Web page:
Bikky Khosla | 02 Apr, 2018
Reserve Bank of India will review its monetary policy on 4-5 April.
In its last review in February, which took place against the backdrop
of fiscal slippages, pressure on inflation and rising oil prices, the
policy rate was left unchanged at 6 percent. But the tone was
cautious. The decision to not change the repo rate was taken with a
5-1 vote, with one member calling for a quarter percentage rate hike.
This time again, it is widely viewed, the central bank may maintain
is estimated that inflation may average around 4.6 percent in
January-March quarter, lower than the RBI's projection, but it is
unlikely that the central bank will not take into account the
inflationary risks in the form of higher oil prices, increase in
Minimum Support Price and Pay
Commission payouts. On the
other hand, a broad based industrial recovery was witnessed in the
past two months, indicating a strong cyclical recovery. It seems the
central bank will follow a 'wait and watch' policy as of now amid
these conflicting trends.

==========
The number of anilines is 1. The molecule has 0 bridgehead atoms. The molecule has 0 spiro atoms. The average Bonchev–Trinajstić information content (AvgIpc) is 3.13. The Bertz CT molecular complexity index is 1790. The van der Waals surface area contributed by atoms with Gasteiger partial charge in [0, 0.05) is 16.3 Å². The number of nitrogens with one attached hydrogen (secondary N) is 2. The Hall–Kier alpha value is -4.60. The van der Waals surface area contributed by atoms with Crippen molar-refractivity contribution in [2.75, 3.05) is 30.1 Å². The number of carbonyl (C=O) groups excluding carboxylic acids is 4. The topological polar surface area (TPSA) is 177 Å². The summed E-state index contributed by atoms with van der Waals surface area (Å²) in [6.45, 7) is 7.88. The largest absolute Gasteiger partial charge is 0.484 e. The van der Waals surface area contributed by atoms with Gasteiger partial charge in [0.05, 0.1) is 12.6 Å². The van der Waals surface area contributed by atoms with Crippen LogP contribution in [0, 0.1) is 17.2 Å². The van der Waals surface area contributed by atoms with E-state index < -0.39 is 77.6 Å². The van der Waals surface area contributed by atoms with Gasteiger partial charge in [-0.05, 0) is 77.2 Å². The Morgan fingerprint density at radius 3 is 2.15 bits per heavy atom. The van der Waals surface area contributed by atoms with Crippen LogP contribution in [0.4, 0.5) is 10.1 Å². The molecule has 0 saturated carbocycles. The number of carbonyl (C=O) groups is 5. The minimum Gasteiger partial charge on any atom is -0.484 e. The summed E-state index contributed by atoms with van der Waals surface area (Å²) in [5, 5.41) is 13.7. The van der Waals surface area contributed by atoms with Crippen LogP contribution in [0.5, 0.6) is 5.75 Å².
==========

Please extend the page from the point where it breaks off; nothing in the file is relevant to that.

a balanced approach is expected by the Indian industry as well. It is
pointed out that as inflation
started coming down a
status quo in rates would address the upside risks to inflation while
of growth. Some
experts are also of the view that the central bank should maintain
sufficient liquidity in the bond market in
order to keep interest
demands are raised that the RBI's banning of letters
of undertaking for trade finance should
be lifted, particularly for SMEs.
the trade war between the US and China has continued to escalate,
with the latter slapping
a tariff as high as 25 percent on 128 American products. The
move came after Trump administration's imposition
charges of up to $60 billion on Chinese imports
stern warning. This
is not a good sign for global trade as well as India's
exports. Additionally, if the conflict continues, the Rupee could be
adversely affected and the RBI may in such a situation go
for rate hikes to protect the currency.
invite your opinions.